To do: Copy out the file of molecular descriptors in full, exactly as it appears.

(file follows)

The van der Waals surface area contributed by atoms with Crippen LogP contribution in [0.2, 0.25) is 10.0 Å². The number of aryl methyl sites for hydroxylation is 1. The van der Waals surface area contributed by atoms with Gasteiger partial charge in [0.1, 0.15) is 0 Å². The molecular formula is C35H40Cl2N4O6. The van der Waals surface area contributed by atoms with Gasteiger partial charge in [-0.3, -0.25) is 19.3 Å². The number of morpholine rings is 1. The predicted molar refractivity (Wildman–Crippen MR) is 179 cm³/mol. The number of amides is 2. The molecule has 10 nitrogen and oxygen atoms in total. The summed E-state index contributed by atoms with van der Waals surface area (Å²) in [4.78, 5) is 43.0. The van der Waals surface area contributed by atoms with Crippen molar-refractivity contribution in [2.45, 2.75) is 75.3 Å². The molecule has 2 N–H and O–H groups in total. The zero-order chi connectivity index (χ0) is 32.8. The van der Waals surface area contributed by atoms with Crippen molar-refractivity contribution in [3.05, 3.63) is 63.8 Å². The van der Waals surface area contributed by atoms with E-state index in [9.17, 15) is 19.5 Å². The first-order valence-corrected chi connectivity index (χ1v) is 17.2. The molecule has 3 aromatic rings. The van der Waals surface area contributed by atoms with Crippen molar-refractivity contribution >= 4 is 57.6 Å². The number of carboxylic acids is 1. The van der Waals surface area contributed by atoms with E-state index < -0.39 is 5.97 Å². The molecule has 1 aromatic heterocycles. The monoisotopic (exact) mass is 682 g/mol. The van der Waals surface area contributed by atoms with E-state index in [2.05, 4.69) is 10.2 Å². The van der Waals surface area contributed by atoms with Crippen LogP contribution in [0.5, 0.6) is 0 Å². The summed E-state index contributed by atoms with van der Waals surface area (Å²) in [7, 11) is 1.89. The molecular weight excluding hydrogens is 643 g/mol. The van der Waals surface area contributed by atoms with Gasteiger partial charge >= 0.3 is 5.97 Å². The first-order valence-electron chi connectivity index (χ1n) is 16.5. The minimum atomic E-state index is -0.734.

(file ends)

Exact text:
The van der Waals surface area contributed by atoms with Crippen LogP contribution in [0.2, 0.25) is 10.0 Å². The number of aryl methyl sites for hydroxylation is 1. The van der Waals surface area contributed by atoms with Gasteiger partial charge in [0.1, 0.15) is 0 Å². The molecular formula is C35H40Cl2N4O6. The van der Waals surface area contributed by atoms with Gasteiger partial charge in [-0.3, -0.25) is 19.3 Å². The number of morpholine rings is 1. The predicted molar refractivity (Wildman–Crippen MR) is 179 cm³/mol. The number of amides is 2. The molecule has 10 nitrogen and oxygen atoms in total. The summed E-state index contributed by atoms with van der Waals surface area (Å²) in [4.78, 5) is 43.0. The van der Waals surface area contributed by atoms with Crippen molar-refractivity contribution in [2.45, 2.75) is 75.3 Å². The molecule has 2 N–H and O–H groups in total. The zero-order chi connectivity index (χ0) is 32.8. The van der Waals surface area contributed by atoms with Crippen molar-refractivity contribution in [3.05, 3.63) is 63.8 Å². The van der Waals surface area contributed by atoms with E-state index in [9.17, 15) is 19.5 Å². The first-order valence-corrected chi connectivity index (χ1v) is 17.2. The molecule has 3 aromatic rings. The van der Waals surface area contributed by atoms with Crippen molar-refractivity contribution >= 4 is 57.6 Å². The number of carboxylic acids is 1. The van der Waals surface area contributed by atoms with E-state index < -0.39 is 5.97 Å². The molecule has 1 aromatic heterocycles. The monoisotopic (exact) mass is 682 g/mol. The van der Waals surface area contributed by atoms with E-state index in [2.05, 4.69) is 10.2 Å². The van der Waals surface area contributed by atoms with Crippen LogP contribution in [0.5, 0.6) is 0 Å². The summed E-state index contributed by atoms with van der Waals surface area (Å²) in [7, 11) is 1.89. The molecular weight excluding hydrogens is 643 g/mol. The van der Waals surface area contributed by atoms with Gasteiger partial charge >= 0.3 is 5.97 Å². The first-order valence-electron chi connectivity index (χ1n) is 16.5. The minimum atomic E-state index is -0.734.